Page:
Hello Games returns to Joe Danger for the ultimate feelgood moment

Joe Danger riding past a happy sun and an alien.
(Image credit: Hello Games)

These days, Hello Games is known mostly for No Man's Sky. An over-reaching procgen galaxy jaunt that was almost toppled by its own ambition, before one of the great comeback stories saw it over many years evolve into the experience it is now. Before No Man's Sky, however, Hello Games started off with a smaller project: Joe Danger.

This Evil Knievel-channelling 2D stunt racer was initially released on consoles and PCs before making its way to phones and touchscreens. It was a success from the start and a great sequel and spinoff saw Joe and pals build-out their world just as Hello was preparing to blast off into space. Without Joe Danger, there's probably not a No Man's Sky.

Out of nowhere, a remastered Joe Danger appeared yesterday sporting improved visuals, a higher frame rate, multitouch improvements, ProMotion and Gamepad support, and even localisation updates. It caught most folk by surprise, and the reason why it happened is that Hello itself got caught off-guard by a message from a big fan. 

Or to be more precise, the dad of one.

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Hello Games' Sean Murray anonymised the letter so we'll call our writer dad, and he begins by saying that his eight year-old son Jack has been diagnosed with autism. "One of the things that has enabled Jack and I to bond is our shared love of video games, specifically Joe Danger. Jack LOVES Joe. He loves everything about him. He has a collection of toy motorcycles that are his "Joe Dangers;" every motorcycle we see on the street is "Joe Danger". One of the first things I hear everyday when I walk in the door after a long day at work is "come on, daddy, let's go play Joe Danger!"  Just being able to say that sentence is a MASSIVE deal for [a] child with autism."

Dad goes on to explain that Joe Danger is a coping mechanism for Jack in stressful situations: He gets to play on the phone for a bit if he gets through things. Unfortunately, thanks to iOS updates, Joe Danger was one of many apps that had basically been rendered inoperable and disappeared from the App Store.

"The App store, rather casually I must admit, suggests "contacting the developer" to update the app to get it work, as if that were something that was done everyday," writes dad. "But Jack asked me to do it for him, so here I am."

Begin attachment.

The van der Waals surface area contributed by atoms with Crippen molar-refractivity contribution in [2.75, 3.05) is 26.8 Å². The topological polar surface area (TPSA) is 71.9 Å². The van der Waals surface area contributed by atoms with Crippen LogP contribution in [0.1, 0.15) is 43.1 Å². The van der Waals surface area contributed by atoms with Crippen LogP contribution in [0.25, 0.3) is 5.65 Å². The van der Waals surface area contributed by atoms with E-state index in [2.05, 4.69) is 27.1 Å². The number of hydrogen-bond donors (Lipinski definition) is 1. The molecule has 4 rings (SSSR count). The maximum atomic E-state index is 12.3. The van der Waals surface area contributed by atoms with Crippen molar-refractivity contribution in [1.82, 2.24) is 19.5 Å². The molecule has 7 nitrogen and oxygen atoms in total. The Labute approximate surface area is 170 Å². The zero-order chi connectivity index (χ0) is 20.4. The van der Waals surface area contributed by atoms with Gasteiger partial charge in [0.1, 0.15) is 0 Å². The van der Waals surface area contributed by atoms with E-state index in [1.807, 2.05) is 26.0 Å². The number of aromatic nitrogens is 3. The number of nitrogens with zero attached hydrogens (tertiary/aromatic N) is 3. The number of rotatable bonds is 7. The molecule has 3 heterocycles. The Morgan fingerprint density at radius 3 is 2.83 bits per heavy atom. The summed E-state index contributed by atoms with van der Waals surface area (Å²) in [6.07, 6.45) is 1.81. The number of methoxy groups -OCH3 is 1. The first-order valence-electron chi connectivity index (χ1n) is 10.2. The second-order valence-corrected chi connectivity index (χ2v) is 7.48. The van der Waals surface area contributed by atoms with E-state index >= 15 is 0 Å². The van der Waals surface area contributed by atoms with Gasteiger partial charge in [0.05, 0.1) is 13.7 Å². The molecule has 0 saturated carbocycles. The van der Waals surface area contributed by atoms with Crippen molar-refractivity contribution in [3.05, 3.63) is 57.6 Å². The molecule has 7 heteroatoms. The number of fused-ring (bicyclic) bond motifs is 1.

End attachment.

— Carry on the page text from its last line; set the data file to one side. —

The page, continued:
Joe Danger riding on a stunt course.

(Image credit: Hello Games)

On getting Jack's message, Hello quietly set to work breathing new life into the game that was the launchpad for its own success.

"As game devs it's so easy to underestimate the impact even your smallest games can have," Seams Murray wrote, announcing the new version of the game. "It blows my mind that something you make can be someone's first game they played, hit at an important time or even be their favorite thing for a while "

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The Joe Danger Action Pack remastered is out now, and free to the million or so people who already own the original.

All the props in the world to Hello Games: You can guarantee this is the best news of the year for one young player.

As Murray notes, it's sad that Joe is only one of many games for which this is the case. I was much more into phone gaming years ago, and most of the games I used to love either don't work or are just gone. Farewell Tomena Sanner, we hardly knew ye.

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Joe Danger was never a world-beater, but it always had charm and, most importantly, it was always unabashedly fun. It's lovely to see a game that played such a big part for its developers get the treatment it deserves, and the reason why it happened. It's a feelgood moment and, these days, everyone can use one of those.

Rich Stanton

Rich is a games journalist with 15 years' experience, beginning his career on Edge magazine before working for a wide range of outlets, including Ars Technica, Eurogamer, GamesRadar+, Gamespot, the Guardian, IGN, the New Statesman, Polygon, and Vice. He was the editor of Kotaku UK, the UK arm of Kotaku, for three years before joining PC Gamer. He is the author of a Brief History of Video Games, a full history of the medium, which the Midwest Book Review described as "[a] must-read for serious minded game historians and curious video game connoisseurs alike."